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Report on the Seventh Annual CSIS South China Sea Conference

August 14, 2017

The Seventh Annual CSIS South China Sea Conference was held on July 18, 2017. This conference provided opportunities for in-depth discussions regarding the South China Sea disputes, policy shifts in Beijing, Manila, and Washington. APPA UN Intern, Haeun Kwon attended this conference and the following is a report written by her.

 

 

<Report on the Seventh Annual CSIS South China Sea Conference>

August 4, 2017

 

I visited a seminar called “The Seventh Annual CSIS South China Sea Conference” on July 18, 2017 at the Center for Strategic and International Studies (CSIS). The seminar began with an opening remark by senator Cory Gardner, who currently serves as the chair of Subcommittee on Asian and Pacific Affairs. His message heavily relied on the North Korean missile threat and the way the United States perceives the threat. He said, “Nuclear crisis on the Korean Peninsula is the urgent priority and time is not on our side.” His argument showed his impatience toward North Korea and urged the deterrence toward North Korea in order to protect its own country and its allies. He also condemned China’s continued trade with North Korea and its past actions that induced the fall down of the South Korean economy. His speech was clear on how the American leadership viewed the Asia Pacific, especially North Korea, and raised the stake of the seminar.

 

After his speech, many panelists began to talk about the South China Sea issue. The first session introduced the long history of South China Sea disputes and extended to the legal and environmental perspective of the issue in the second session. Chi-ting Tsai, the assistant professor of International law in National Taiwan University, and Tara Davenport, a non-resident fellow at National University of Singapore, showed their strong beliefs on the role of international law when questioned by someone on the floor. When we think about the effectiveness of the international law, I think, one critical question we all need to bear in our mind is the possible alternatives for the law of the sea. Without the international law, how can we regulate and control the disputes that are happening in the high sea?

 

During lunchtime Ely Ratner who is the senior fellow in Chinese studies in council on foreign relations said “South China is top-tier issue for security and prosperity […] US’s goal is a full stop of China’s control on South China Sea.” In the seminar, there was disagreement among guests on the intention of South China Sea. Some people argued that China’s actions have clear intention to expand its power through South China Sea while the other believed that China’s intention has ambiguity so it is too early to launch deterrence action toward China.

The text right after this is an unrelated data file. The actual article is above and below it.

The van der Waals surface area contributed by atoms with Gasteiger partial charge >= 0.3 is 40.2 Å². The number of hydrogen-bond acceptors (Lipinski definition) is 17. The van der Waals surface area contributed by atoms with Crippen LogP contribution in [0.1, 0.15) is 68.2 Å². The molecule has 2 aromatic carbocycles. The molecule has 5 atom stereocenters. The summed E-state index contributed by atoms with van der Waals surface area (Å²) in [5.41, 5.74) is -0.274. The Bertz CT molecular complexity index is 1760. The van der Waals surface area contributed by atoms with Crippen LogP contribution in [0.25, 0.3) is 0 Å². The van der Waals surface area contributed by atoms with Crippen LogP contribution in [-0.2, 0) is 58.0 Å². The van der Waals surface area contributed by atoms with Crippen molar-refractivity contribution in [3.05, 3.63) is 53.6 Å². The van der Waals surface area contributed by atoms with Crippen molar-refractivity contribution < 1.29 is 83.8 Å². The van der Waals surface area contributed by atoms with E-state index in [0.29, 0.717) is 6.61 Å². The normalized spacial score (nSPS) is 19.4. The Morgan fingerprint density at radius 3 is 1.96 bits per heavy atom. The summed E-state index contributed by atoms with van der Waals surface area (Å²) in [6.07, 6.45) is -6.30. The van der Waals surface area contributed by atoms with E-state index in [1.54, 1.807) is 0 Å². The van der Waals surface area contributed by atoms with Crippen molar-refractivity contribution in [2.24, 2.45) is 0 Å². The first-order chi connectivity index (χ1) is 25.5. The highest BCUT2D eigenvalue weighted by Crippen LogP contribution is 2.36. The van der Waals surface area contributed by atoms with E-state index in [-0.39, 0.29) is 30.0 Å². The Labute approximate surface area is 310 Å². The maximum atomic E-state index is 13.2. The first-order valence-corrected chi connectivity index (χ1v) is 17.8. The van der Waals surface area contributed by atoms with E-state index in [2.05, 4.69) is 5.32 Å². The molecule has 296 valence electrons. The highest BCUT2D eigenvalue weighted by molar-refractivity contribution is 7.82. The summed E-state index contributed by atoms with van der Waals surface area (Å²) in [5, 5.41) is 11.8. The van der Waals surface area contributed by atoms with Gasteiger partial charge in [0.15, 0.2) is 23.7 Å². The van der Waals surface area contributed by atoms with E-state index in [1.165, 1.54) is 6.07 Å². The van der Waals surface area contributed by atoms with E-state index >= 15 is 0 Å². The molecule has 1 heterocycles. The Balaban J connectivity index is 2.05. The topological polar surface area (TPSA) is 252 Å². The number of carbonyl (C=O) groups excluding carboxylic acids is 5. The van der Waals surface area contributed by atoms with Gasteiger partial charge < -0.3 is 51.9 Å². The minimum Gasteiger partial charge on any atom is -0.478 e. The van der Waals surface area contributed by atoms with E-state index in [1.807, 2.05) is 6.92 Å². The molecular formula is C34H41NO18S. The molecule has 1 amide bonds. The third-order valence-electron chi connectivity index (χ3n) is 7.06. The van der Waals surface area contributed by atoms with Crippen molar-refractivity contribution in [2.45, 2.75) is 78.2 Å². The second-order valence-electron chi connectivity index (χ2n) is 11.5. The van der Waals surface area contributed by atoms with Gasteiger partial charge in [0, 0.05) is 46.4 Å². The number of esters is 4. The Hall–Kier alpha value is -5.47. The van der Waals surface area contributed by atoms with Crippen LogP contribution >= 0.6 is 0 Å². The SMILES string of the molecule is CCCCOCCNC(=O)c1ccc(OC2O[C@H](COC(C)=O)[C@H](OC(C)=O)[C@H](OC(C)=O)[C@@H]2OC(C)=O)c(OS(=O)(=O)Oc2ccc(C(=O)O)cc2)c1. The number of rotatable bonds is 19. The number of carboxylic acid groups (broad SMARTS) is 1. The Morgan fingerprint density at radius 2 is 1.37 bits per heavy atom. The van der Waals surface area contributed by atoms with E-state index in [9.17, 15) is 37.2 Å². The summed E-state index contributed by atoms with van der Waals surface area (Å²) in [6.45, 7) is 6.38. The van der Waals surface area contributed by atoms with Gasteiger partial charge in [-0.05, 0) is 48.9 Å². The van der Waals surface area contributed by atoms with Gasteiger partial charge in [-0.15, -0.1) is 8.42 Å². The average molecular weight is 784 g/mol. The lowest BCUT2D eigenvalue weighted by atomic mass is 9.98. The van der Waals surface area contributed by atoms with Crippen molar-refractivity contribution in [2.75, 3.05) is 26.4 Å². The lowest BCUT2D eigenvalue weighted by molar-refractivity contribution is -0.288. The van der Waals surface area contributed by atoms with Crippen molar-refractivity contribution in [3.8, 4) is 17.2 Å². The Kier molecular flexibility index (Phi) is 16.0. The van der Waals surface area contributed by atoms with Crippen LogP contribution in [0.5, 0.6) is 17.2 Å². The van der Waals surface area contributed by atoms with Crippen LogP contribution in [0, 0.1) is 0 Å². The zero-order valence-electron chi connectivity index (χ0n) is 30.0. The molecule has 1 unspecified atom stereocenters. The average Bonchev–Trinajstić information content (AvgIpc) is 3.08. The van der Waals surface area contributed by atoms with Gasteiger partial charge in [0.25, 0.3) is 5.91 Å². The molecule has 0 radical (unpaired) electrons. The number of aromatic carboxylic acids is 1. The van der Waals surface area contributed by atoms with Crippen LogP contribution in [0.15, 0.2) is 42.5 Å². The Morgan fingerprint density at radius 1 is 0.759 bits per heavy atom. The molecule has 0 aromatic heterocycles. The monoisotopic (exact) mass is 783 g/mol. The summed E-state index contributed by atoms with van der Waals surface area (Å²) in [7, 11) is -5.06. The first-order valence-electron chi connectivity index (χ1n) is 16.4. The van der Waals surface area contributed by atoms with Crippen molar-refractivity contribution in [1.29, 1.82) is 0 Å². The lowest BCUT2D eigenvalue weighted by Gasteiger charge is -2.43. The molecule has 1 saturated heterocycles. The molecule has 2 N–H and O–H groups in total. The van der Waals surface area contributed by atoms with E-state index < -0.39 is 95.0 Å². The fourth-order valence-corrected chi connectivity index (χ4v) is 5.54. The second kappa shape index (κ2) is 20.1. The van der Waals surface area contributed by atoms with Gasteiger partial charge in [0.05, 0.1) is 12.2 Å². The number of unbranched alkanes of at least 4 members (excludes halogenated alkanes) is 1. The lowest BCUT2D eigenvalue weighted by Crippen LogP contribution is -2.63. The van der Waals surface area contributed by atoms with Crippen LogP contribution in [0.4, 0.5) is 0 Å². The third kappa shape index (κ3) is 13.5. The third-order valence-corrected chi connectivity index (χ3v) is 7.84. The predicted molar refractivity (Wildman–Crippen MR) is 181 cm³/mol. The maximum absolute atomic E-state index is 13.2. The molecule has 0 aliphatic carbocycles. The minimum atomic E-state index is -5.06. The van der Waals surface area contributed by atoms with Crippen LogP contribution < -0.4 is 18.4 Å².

Lastly, the aim for capacity building was discussed during the seminar. Lindsey Ford, director for Security Programs in Asia Society Policy Institute said that capacity building, which facilitate network between allies, is a difficult and common platform, but necessary. In addition, i was impressed by Colin Willette, former Deputy Assistant Secretary, who said, “Issues should be dealt with claimant itself rather than the United States”. Claimant included Philippines and China. Although I believe that there is controversy on the definition of claimants, I was surprised by Colin’s view because it constraint the United States’ intervention on South China Sea. 

 

Overall, the seminar broadened my knowledge and perspective on South China Sea issue. I was able to learn the value of the South China Sea economically, militarily and politically. I also realized how different interests of various countries are connected on the topic and how complicated it is. However, I thought that capacity building can be achieved through continued discourse between countries; the seminar I attended today can be one of the examples. Experts from different countries and different field gathered and discussed about the issue. Although there was no absolute solution for the South China Sea issue, at least it started peaceful negotiations for the South China Sea. I was honored to be part of the process and observe interesting debate among experts on the issue. 

 

APPA UN NGO Intern
Haeun Kwon

 

 

 

 

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